I doubt that many of you will be traveling to and fishing the Smokies to fish this month although I
hope you do.  January and the first part of February is probably the coldest time of the year and
you will have to pick out the better days to expect much success fishing the freestone streams.
By the end of February, everyone will be doing their best to force the bugs to hatch and the trout to
respond even though they will probably have to wait a few more days to see any surface action.
That considered, I thought I would write about some fishing trips we have made to various other
destinations. Don't expect these articles to win any awards, just tell you about some things I
hope you will find interesting and a few that I look back on with a gleam in my eye.

Fly Fishing the Rapidan River - Part Two

The first time we fished the Rapidan River, Angie and I caught as many brook trout
as we wanted to catch in the first two pools we fished. The fishing was incredible. I
don't think a single brook trout was under seven or eight inches long. They
averaged about eight inches long. I don't remember the number we caught. Part of
them are shown in our
"Fly Fishing Small Streams - Brook Trout" DVD.

We fished the stream on one other occasion about four years ago. It turned out to
be very similar to the first trip we made. We caught lots of large brook trout. The
Rapidan River is an excellent brook trout stream. If the stories about President
Hoover fishing the Rapidan are accurate, then all I can say is that he certainly knew
what he was doing.

The brook trout are not exactly the same as the native Southern Appalachian trout
that are found in Great Smoky Mountains National Park and other southern
Appalachian waters. They are referred to as the Northern Strain of brook trout. As
far as I know, there has been no official classification of separate subspecies of
brook trout. They are just referred to as Northern and Southern Strains. My guess
is that means no one has actually completely figured everything about them out yet.
I'll just leave it at that.

During the first trip we made there, Angie fished a #16 hook size Parachute Adams
and I fished a pattern that imitated the fall caddis in a #12 hook size that I was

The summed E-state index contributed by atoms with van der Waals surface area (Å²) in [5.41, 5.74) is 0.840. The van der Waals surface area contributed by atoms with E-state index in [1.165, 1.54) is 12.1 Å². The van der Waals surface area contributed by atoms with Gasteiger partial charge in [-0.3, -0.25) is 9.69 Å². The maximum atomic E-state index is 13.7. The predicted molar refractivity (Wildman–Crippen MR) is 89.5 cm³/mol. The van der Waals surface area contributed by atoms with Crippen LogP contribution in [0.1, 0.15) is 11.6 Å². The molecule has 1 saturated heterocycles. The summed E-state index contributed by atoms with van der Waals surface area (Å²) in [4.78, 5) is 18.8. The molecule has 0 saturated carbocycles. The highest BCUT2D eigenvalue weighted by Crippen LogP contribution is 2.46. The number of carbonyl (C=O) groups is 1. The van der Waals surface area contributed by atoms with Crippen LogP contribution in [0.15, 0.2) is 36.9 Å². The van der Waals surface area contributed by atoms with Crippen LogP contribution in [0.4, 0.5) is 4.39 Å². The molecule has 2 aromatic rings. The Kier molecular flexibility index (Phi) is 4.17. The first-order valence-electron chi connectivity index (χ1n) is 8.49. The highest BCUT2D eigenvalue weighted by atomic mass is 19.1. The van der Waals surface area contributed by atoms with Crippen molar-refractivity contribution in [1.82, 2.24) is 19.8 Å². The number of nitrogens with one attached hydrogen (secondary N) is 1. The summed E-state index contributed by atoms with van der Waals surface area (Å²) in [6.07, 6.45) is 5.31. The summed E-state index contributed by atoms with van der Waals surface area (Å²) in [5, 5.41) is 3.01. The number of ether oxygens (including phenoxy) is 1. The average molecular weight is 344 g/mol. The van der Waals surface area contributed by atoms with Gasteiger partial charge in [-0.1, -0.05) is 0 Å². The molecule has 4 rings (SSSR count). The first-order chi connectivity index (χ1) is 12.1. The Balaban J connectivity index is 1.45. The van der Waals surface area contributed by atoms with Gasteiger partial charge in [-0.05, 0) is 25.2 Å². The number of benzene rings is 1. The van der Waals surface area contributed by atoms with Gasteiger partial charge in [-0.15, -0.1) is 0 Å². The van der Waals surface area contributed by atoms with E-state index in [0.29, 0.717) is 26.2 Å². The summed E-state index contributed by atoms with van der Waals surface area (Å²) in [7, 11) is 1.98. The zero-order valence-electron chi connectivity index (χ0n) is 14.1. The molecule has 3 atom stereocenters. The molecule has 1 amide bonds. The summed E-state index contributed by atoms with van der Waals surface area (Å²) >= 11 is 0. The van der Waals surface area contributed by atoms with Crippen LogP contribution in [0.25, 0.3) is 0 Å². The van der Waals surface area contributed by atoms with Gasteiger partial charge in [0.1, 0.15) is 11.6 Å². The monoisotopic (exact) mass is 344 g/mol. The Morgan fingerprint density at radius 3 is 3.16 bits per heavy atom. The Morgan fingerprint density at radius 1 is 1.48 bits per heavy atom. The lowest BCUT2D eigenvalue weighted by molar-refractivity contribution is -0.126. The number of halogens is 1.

experimenting with for our "Perfect Fly" selection. It was not what we finally settled
on.  I doubt the fly made much difference. The trout took both of the completely
dissimilar flies very well. In fact, the way they ate the fly was amazing.

The water was quite deep - maybe eight feet deep. The pool was about the size of
a large family room. If you cast to the base of the short waterfall at the head of the
pool, the fly would drift about ten feet before it began to decelerate and drift at a
very slow pace. At about that point, you would see a brook trout come out from
under the white water beneath the water fall and take the fly. At times you could see
the trout come as far as ten feet to take the fly. I have no idea how deep the brook
trout were holding beneath the white water. It was very difficult not to take the fly
away from the trout before they ate the fly. It looked like they were feeding in slow
motion. It was similar to the way cutthroats that are seldom fished to take a fly. In
fact we missed some of the first ones by attempting to hook them before they
actually had the fly in their mouth. We just had to wait until we saw a swirl before
setting the hook. We saw every brook trout we caught come at least a few feet
before taking the fly. It was an exciting ordeal.

It was close to the time the brook trout should have been spawning but I am quite
certain the ones we caught were not yet spawning. I saw a few at the tail ends of
the pools they were in the early stages of spawning but I seriously doubt the ones
coming from beneath the white, deep water were. We caught both sexes and we
didn't catch any at the tail ends of the pool. They seemed to spook very easily
which is why I say they were in the early stages.

The second time we fished the stream, the trout did not react the same way at all. In
fact, you could repeat the same tactics without getting as much as a look from one
of them. It was mid summer and catching them required a completely different
method of fishing. The trout were eating Little Yellow Stoneflies (Yellow Sallys). We
caught all the trout fishing a nymph imitation of the Little Yellow Stonefly. By the
way, Little Yellow Stoneflies nymphs are brown, not yellow.

We didn't stay until late in the day or otherwise, I feel sure we could have taken
them on a dry fly imitation of the egg layers. We fished the nymph with a small
single BB size split shot a few inches above the fly with no indicator. All of the trout
took the fly close to the banks. We fished upstream bringing the fly down the edges
of the pools.

We rate the Rapidan River as a great brook trout stream that is a worthy
destination. If you haven't already done so, we hope you get to experience it in the

Copyright 2008 James Marsh